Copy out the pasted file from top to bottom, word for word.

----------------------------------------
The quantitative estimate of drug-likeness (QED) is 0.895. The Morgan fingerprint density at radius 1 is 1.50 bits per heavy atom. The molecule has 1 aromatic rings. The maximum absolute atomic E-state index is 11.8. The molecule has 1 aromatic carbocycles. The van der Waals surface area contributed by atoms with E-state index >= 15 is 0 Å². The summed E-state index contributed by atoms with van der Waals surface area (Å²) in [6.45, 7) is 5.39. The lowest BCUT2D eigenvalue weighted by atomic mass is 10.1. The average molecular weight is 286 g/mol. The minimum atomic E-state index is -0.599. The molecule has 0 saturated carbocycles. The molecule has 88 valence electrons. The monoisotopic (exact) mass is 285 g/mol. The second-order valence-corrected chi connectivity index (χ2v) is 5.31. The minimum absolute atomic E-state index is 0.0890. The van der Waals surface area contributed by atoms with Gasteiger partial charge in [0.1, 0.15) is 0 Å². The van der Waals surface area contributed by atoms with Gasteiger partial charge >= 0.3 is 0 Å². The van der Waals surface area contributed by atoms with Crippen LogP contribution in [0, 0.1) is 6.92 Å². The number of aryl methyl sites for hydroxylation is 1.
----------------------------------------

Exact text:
The quantitative estimate of drug-likeness (QED) is 0.895. The Morgan fingerprint density at radius 1 is 1.50 bits per heavy atom. The molecule has 1 aromatic rings. The maximum absolute atomic E-state index is 11.8. The molecule has 1 aromatic carbocycles. The van der Waals surface area contributed by atoms with E-state index >= 15 is 0 Å². The summed E-state index contributed by atoms with van der Waals surface area (Å²) in [6.45, 7) is 5.39. The lowest BCUT2D eigenvalue weighted by atomic mass is 10.1. The average molecular weight is 286 g/mol. The minimum atomic E-state index is -0.599. The molecule has 0 saturated carbocycles. The molecule has 88 valence electrons. The monoisotopic (exact) mass is 285 g/mol. The second-order valence-corrected chi connectivity index (χ2v) is 5.31. The minimum absolute atomic E-state index is 0.0890. The van der Waals surface area contributed by atoms with Gasteiger partial charge in [0.1, 0.15) is 0 Å². The van der Waals surface area contributed by atoms with Gasteiger partial charge >= 0.3 is 0 Å². The van der Waals surface area contributed by atoms with Crippen LogP contribution in [0, 0.1) is 6.92 Å². The number of aryl methyl sites for hydroxylation is 1.